Even as controversy continued over his consecration as the first openly gay man to become a bishop, Gene Robinson began his ministry as bishop coadjutor of the Diocese of New Hampshire with a pledge to take the message of God's love to "those on the margins."
Pointing out that Jesus spent a major part of his ministry with women, tax collectors and foreigners instead of the wealthy and leaders of the synagogue, Robinson told the congregation at All Saints Church in Peterborough, N.H, a week after his consecration that Jesus "looked at the religious establishment of his day and realized that they had closed their eyes to those on the margins.
"Think of all the kinds of blindness right outside this door: not seeing people in need or turning the other way when we do," he said.
Robinson also expressed the hope that those who disagree with his election and consecration will remain in the Episcopal Church. "A church founded on unhappiness and anger is not going to go very far," he said.
Fifty-four bishops, including two each from the Anglican Church of Canada and one from the Lutheran Church in Sweden, consecrated Robinson on Nov. 2 in a three-hour service in an arena at the University of New Hampshire in Durham before a congregation estimated at 3,000 people.
As the liturgy unfolded, everyone waited for the moment early in the service, after testimonials that Robinson had been "duly and lawfully elected," when Presiding Bishop Frank T. Griswold asked if anyone knew "any reason why we should not proceed."
As groups came forward to make formal protests, Griswold asked the congregation to listen with "courtesy and respect" and to avoid demonstrating for or against the statements.
Bishop David Bena, suffragan bishop of the Diocese of Albany, read a statement from 36 Episcopal bishops stating that "it is impossible to affirm a candidate for bishop and symbol of unity whose very consecration is dividing the whole Anglican Communion. ... This consecration poses a dramatic contradiction to the historic faith and discipline of the church."
"We join with the majority of the bishops in the communion and will not recognize it. We also declare our grief at the actions of those who are engaging in this schismatic act."
Meredith Harwood, a parishioner from St. Mark's Episcopal Church in Ashland, N.H., told the gathering that "to press forward with this consecration will be to turn our backs on almighty God.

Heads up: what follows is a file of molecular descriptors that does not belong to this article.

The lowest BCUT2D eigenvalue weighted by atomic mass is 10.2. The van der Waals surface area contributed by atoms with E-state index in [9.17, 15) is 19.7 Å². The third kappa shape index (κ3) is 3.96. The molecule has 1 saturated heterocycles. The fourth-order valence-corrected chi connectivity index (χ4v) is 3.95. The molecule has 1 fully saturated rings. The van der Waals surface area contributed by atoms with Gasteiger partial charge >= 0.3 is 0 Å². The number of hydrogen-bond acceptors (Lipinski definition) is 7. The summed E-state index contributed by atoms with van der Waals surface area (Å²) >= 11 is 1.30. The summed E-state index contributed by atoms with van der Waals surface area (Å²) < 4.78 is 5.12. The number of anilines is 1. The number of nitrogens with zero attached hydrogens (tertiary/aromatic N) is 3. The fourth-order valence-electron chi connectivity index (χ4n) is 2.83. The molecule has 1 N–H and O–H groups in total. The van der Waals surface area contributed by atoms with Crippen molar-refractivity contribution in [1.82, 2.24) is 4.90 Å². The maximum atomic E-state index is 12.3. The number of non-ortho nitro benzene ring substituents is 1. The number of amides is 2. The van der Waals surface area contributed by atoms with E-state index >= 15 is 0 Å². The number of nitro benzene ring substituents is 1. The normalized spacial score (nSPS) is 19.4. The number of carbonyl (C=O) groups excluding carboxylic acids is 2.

"This is the defiant and divisive act of a deaf church," she said.
Issues still simmer
The controversy continued in New Hampshire when Bishop Douglas Theuner in mid-November withdrew the license of a 72-year-old priest who said he would not accept the authority of Robinson, who will be installed and succeed Theuner on March 2. About 40 people at the Church of the Redeemer, Rochester, walked out of the service the Sunday after the announcement to protest the dismissal of the Rev. Donald Wilson, who was called out of retirement last August to serve the parish.
The Rev. David Anderson, president of the American Anglican Council, who opposed Robinson's election and consecration, said that Theuner's actions "represent an act of war against a small church."
Anderson and the AAC promised a new network of "Confessing Dioceses and Parishes" that will "serve as the core of the new Anglican realignment in the United States" along with a new "Conference of North American Anglican Bishops." But he cautioned that "it will take some time to put all the pieces of the realignment together."
Addressing the issue afterward, Robinson said that Wilson was not removed simply because he opposed the consecration. In refusing to submit to the authority of a diocesan bishop, it was "a violation of his ordination vows," he said.
The Rochester parish and another in Ashland are seeking episcopal oversight from the Diocese of Albany. The Rev. Hays Junkin, president of the diocesan standing committee, said that the bishops might make provision to involve other bishops in pastoral care.
Dallas withholds support
In anticipation of Robinson's consecration, the Diocese of Dallas at its October diocesan convention voted by a narrow margin to withhold its $512,161 contribution to the General Convention budget. Some parishes who disagreed with the action sought -- and received -- diocesan approval to send support directly to the treasurer of General Convention.
If other dioceses reduce their financial support, no part of the General Convention program in 2004 will be unaffected, said officers in New York. The budget was approved at convention's triennial meeting last August.
In a letter written the day after Robinson's consecration, Bishop John Howe of Central Florida told Griswold that "those bishops who participated in yesterday's consecration, and those who supported it, should immediately resign their positions in the Episcopal Church USA." In consecrating Robinson, he said, the bishops had betrayed "tens of thousands of loyal Episcopalians."